Jesus Christ, the Lamb of God, is the only New Testament sacrifice to be found. He is nailed to the altar of the cross to suffer and die. He is both the only begotten Son and the substitute ram for the sacrifice.

Sin, our sin, has exiled us from God. Humans were created to be close to God, to walk with God in the cool of the day, to enjoy each other’s presence. But, sin has driven us away from our relationship with our heavenly Father. Now, we hide from God. We blame others for our behavior. We have committed crimes against our holy and just Judge. That means that payment must be made.

The payment that God our Judge demands is blood.

Thankfully, the Lord provides that blood for us. “On the mount of the Lord it shall be provided.” But, this sacrifice did not take place on Mount Zion. The reason Jesus is not sacrificed on the Temple Mount is due to the law that forbids the killing of a human within the city gates. Thus, we see Jesus is sacrificed on Mount Calvary, outside of the city; as a result, He is connected with the scapegoat of Yom Kippur (Day of Atonement) which was taken outside the camp (or city), bearing the sins of Israel.

Jesus, the only begotten Son of the Father and the substitute ram, sheds His blood on Mount Calvary. The Lord provides the final sacrifice for the sins of the world.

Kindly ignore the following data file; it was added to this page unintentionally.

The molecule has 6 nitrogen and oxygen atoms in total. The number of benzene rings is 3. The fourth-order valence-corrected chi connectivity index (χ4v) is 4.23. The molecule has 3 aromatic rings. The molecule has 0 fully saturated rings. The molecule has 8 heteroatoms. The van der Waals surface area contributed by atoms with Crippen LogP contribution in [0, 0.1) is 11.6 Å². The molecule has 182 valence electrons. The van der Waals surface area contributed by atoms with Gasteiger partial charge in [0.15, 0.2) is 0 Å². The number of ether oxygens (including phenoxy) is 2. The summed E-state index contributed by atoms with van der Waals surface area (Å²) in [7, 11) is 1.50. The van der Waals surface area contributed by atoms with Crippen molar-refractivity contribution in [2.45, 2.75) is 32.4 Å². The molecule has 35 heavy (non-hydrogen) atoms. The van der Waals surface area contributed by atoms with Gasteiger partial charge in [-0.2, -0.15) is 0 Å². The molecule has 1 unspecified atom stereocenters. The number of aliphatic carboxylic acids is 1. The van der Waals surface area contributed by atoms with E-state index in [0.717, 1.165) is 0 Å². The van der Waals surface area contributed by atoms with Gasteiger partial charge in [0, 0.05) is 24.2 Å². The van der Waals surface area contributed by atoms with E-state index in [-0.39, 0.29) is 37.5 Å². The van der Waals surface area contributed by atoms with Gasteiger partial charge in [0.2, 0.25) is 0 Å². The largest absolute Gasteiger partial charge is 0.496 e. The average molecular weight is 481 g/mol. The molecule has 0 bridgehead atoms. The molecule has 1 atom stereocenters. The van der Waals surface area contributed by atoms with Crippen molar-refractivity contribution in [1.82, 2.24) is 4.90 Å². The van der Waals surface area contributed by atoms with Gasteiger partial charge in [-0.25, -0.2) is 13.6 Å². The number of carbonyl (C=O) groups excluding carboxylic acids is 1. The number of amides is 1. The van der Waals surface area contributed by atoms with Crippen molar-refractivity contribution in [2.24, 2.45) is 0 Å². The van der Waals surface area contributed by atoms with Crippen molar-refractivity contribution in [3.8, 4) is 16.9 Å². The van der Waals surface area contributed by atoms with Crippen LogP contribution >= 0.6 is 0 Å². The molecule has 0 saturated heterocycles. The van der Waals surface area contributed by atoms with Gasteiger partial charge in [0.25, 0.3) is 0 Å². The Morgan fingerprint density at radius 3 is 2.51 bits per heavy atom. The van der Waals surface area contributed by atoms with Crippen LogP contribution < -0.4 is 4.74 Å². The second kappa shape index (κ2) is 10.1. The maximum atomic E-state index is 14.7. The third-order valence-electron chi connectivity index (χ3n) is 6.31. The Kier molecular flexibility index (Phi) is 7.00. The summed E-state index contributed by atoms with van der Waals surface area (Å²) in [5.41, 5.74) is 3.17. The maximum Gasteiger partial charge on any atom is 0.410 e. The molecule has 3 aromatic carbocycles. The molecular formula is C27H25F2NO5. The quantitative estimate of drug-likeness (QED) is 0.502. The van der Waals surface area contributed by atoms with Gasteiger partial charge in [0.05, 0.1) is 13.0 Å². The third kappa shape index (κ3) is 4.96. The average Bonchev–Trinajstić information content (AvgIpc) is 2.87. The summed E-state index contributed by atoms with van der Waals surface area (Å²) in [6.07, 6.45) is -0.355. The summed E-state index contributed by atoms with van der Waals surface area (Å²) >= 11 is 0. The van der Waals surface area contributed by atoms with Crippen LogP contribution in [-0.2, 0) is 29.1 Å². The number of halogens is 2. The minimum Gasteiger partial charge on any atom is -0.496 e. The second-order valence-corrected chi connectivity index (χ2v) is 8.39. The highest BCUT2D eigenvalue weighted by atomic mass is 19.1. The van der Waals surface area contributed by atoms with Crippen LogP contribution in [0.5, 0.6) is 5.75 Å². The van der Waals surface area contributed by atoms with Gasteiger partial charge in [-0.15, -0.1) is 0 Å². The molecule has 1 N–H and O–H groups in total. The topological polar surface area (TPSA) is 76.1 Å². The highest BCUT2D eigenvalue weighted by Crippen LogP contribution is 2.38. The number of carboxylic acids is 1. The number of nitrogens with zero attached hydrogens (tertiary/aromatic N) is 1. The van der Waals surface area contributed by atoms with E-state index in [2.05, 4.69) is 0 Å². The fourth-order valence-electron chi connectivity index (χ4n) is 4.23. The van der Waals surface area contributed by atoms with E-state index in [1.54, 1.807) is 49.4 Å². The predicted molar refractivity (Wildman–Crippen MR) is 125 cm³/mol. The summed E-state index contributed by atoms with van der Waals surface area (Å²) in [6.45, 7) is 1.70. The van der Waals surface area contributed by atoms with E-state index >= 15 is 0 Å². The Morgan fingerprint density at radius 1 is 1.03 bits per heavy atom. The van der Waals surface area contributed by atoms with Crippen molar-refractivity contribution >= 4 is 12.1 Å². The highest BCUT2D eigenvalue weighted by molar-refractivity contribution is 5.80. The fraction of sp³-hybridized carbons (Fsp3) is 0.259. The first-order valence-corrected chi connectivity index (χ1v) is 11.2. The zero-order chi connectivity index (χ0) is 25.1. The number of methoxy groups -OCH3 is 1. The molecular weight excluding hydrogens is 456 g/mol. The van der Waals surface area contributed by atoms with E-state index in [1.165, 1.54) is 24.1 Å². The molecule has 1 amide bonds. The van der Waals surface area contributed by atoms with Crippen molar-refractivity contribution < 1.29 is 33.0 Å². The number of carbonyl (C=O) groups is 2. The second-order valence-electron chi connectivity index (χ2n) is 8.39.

Abraham makes a three-day journey to Mount Moriah prior to the sacrifice of his son; but Jesus’ three-day journey follows His sacrifice. For three days, He lies in the tomb. For three days, the grave holds Him. But on that third day, Jesus is lifted up to new life, a glorious resurrection. “For God so loved the world, that He gave His only Son, that whoever believes in Him shall not perish but have eternal life” (John 3:16). God provided His Son, His only Son, as the sacrifice required for sin, and all who believe in Him shall not perish. For God provides everlasting life, on this mountain.

Mount Moriah to Mount Zion—a return from exile. We who have been exiled from the presence of God by our sin have been returned to His presence, restored to His face, reunited on this mountain. On this mountain, God provides His only Son, and He provides the bloody payment for sin. On this mountain, our exile has ended. Because of what happened on Mount Calvary, now we are able to climb the new Mount Zion in heaven. All because, on the mountain, the Lord provides. Our fear and dread have turned to elation and exhilaration. Amen.